Beef Industry Valuable to Economy

| November 19, 2014 | 0 Comments

The beef industry has potential to add value to the economy and improve Batswana’s livelihoods.

Different speakers agreed during a seminar on November 17 that the beef industry had to be improved for it to compete in the global market. A study undertaken by consultants showed that Botswana was a small exporter of beef by global standards.

The country only had three per cent of the global market and the beef industry contributed less than two per cent of GDP. When presenting the findings, Dr Agapitos Hatzi Petros of ITC Consultant, said despite Botswana exporting to the EU, its market share remained small.

Botswana has 2, 5 million cattle, 80 per cent of it in communal farms hence they needed to be nurtured and developed. He further said participation of youths and women remained limited as it was dominated by old men.

Batswana communal farmers kept cattle as savings rather than for commercial purposes. The consultant said cattle in the foot and mouth affected areas was negatively affected and his counterpart, Mr Subhrendu Chatterji, said while concentration had been in eradicating the disease, beef from these areas could still be packaged and sold.

Other than foot and mouth, other challenges were lack of skills as farmers had not adopted new technologies and infrastructure development. Mr Chatterji said supporting infrastructure was fragmented while the Department of Veterinary Services (S) needed to be reorganised and should outsource some of its services as it was over stretched.

Another problem was measles which consultants said was worrisome adding that it was higher than that of South Africa and Namibia.

Meanwhile, Botswana Meat Commission (BMC) chief executive officer, Dr Akolang Tombale said his organisation, although it had been able to register a profit, faced operational challenges as it operated with cash up front.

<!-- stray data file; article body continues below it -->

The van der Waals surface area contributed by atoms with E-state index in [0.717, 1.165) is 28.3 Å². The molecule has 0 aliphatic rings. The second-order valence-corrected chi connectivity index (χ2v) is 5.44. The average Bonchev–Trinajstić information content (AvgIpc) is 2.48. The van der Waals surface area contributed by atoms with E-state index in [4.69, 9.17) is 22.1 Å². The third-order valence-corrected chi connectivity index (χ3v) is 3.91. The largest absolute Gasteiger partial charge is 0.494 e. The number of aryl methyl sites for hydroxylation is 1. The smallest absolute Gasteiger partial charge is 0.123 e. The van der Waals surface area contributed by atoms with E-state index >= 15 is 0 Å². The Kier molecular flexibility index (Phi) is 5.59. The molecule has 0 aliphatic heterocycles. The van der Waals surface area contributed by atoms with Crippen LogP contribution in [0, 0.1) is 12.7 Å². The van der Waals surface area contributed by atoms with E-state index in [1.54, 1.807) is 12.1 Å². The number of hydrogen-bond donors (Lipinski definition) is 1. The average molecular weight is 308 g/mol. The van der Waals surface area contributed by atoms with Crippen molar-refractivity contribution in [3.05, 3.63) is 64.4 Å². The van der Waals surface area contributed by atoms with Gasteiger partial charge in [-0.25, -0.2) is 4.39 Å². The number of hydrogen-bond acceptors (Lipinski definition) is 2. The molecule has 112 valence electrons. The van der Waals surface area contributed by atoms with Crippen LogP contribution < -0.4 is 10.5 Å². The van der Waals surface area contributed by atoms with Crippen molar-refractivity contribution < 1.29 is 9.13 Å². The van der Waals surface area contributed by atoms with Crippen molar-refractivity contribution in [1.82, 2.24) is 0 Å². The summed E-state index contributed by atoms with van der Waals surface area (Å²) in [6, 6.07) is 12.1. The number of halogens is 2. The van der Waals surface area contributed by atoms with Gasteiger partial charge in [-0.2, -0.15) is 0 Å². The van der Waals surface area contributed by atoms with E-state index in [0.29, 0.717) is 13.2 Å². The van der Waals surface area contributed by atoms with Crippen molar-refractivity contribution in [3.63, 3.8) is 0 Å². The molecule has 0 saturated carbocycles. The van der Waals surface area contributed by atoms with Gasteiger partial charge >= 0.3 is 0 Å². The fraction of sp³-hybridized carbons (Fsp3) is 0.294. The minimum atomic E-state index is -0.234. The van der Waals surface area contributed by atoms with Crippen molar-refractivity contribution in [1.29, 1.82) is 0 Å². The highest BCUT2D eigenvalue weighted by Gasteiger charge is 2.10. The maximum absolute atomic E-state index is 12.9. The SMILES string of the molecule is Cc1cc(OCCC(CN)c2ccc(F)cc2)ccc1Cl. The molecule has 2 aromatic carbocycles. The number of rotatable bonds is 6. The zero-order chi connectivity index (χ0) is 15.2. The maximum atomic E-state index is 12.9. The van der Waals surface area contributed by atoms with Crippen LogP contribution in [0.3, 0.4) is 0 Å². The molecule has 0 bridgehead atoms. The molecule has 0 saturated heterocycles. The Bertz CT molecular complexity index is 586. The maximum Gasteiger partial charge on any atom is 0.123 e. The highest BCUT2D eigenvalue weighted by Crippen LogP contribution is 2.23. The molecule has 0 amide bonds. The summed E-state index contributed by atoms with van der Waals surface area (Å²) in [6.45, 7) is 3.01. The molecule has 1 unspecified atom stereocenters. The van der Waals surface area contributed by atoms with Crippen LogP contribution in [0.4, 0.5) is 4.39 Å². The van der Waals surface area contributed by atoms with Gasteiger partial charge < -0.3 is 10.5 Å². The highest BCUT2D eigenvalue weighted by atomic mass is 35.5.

He said given the poor quality of cattle, they kept them in feed lots for 90 days to make them EU compliant. It again took four weeks to reach the market and 30 days to realise profits from the sales.

Dr Tombale said despite the number of times it took to reap benefits, the organisation paid farmers within 48 hours. He concurred with the consultants saying 10 per cent of cattle sent to BMC was condemned due to measles, adding that was a loss of P73 million.

Another challenge the corporation faced was animal tracing saying five per cent of cattle had multiple boluses, thus P100 million lost due to inefficiency of the system. He said the traditional cattle delivery had serious limitations hence the BMC never reached the 60 per cent quota set by EU

EU still remained Botswana’s biggest market, he said. Talking about the future of the industry, Dr Tombale said Botswana could not compete on volume, as BMC slaughtered 3 500 cattle per month at its peak compared to 500 000 slaughtered by Brazil.

This then called for Botswana to concentrate on the niche market but the product had to be of high quality, consistent and should meet requisite volumes.

Source : BOPA

Source : Botswana Daily News

Category: Business & Finance

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